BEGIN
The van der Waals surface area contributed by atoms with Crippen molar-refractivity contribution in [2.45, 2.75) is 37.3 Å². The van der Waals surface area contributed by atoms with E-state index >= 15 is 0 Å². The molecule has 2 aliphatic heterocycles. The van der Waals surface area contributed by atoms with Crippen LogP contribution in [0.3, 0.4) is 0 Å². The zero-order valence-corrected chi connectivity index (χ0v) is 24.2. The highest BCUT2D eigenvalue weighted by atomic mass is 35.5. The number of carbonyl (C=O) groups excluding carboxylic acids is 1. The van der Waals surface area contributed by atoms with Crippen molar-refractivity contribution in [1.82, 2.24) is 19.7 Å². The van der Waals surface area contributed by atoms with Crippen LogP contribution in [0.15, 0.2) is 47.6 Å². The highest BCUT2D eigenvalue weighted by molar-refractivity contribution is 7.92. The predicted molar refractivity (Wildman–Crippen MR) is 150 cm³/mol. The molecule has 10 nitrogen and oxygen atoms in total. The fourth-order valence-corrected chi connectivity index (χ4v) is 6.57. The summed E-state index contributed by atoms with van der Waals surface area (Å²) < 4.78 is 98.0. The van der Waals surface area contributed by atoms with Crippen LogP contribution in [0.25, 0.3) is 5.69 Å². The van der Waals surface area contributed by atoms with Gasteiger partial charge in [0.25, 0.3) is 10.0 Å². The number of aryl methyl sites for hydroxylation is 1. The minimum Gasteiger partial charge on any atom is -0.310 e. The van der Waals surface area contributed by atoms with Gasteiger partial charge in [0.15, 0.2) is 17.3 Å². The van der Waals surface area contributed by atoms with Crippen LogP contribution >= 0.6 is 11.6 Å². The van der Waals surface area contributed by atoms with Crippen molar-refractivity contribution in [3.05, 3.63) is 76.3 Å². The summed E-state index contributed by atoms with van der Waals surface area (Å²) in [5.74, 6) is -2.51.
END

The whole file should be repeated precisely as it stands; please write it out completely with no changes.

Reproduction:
The van der Waals surface area contributed by atoms with Crippen molar-refractivity contribution in [2.45, 2.75) is 37.3 Å². The van der Waals surface area contributed by atoms with E-state index >= 15 is 0 Å². The molecule has 2 aliphatic heterocycles. The van der Waals surface area contributed by atoms with Crippen LogP contribution in [0.3, 0.4) is 0 Å². The zero-order valence-corrected chi connectivity index (χ0v) is 24.2. The highest BCUT2D eigenvalue weighted by atomic mass is 35.5. The number of carbonyl (C=O) groups excluding carboxylic acids is 1. The van der Waals surface area contributed by atoms with Crippen molar-refractivity contribution in [1.82, 2.24) is 19.7 Å². The van der Waals surface area contributed by atoms with Crippen LogP contribution in [0.15, 0.2) is 47.6 Å². The highest BCUT2D eigenvalue weighted by molar-refractivity contribution is 7.92. The predicted molar refractivity (Wildman–Crippen MR) is 150 cm³/mol. The molecule has 10 nitrogen and oxygen atoms in total. The fourth-order valence-corrected chi connectivity index (χ4v) is 6.57. The summed E-state index contributed by atoms with van der Waals surface area (Å²) < 4.78 is 98.0. The van der Waals surface area contributed by atoms with Crippen LogP contribution in [0.25, 0.3) is 5.69 Å². The van der Waals surface area contributed by atoms with Gasteiger partial charge in [0.25, 0.3) is 10.0 Å². The number of aryl methyl sites for hydroxylation is 1. The minimum Gasteiger partial charge on any atom is -0.310 e. The van der Waals surface area contributed by atoms with Gasteiger partial charge in [0.15, 0.2) is 17.3 Å². The van der Waals surface area contributed by atoms with Crippen LogP contribution >= 0.6 is 11.6 Å². The van der Waals surface area contributed by atoms with Crippen molar-refractivity contribution in [3.05, 3.63) is 76.3 Å². The summed E-state index contributed by atoms with van der Waals surface area (Å²) in [5.74, 6) is -2.51.